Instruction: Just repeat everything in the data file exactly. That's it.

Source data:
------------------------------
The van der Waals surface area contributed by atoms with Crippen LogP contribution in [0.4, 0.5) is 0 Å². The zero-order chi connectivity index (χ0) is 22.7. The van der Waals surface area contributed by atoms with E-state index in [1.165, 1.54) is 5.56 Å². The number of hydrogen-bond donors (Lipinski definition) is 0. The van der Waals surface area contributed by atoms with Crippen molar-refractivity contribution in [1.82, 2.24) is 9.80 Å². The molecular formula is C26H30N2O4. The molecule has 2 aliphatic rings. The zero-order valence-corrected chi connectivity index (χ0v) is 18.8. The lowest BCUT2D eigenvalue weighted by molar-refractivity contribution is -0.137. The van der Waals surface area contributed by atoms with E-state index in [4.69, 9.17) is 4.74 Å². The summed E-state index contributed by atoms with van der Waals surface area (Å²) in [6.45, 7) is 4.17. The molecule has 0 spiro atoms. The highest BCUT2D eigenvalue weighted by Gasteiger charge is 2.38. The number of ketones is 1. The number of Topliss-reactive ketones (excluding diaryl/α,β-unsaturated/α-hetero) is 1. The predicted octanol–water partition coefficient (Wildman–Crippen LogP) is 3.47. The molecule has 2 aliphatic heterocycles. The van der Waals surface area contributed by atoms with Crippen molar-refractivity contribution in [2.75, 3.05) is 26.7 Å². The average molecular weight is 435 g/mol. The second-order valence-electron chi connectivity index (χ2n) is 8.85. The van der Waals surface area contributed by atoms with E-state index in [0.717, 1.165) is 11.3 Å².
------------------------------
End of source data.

The van der Waals surface area contributed by atoms with Crippen LogP contribution in [0.4, 0.5) is 0 Å². The zero-order chi connectivity index (χ0) is 22.7. The van der Waals surface area contributed by atoms with E-state index in [1.165, 1.54) is 5.56 Å². The number of hydrogen-bond donors (Lipinski definition) is 0. The van der Waals surface area contributed by atoms with Crippen molar-refractivity contribution in [1.82, 2.24) is 9.80 Å². The molecular formula is C26H30N2O4. The molecule has 2 aliphatic rings. The zero-order valence-corrected chi connectivity index (χ0v) is 18.8. The lowest BCUT2D eigenvalue weighted by molar-refractivity contribution is -0.137. The van der Waals surface area contributed by atoms with E-state index in [4.69, 9.17) is 4.74 Å². The summed E-state index contributed by atoms with van der Waals surface area (Å²) in [6.45, 7) is 4.17. The molecule has 0 spiro atoms. The highest BCUT2D eigenvalue weighted by Gasteiger charge is 2.38. The number of ketones is 1. The number of Topliss-reactive ketones (excluding diaryl/α,β-unsaturated/α-hetero) is 1. The predicted octanol–water partition coefficient (Wildman–Crippen LogP) is 3.47. The molecule has 2 aliphatic heterocycles. The van der Waals surface area contributed by atoms with Crippen molar-refractivity contribution in [2.75, 3.05) is 26.7 Å². The average molecular weight is 435 g/mol. The second-order valence-electron chi connectivity index (χ2n) is 8.85. The van der Waals surface area contributed by atoms with E-state index in [0.717, 1.165) is 11.3 Å².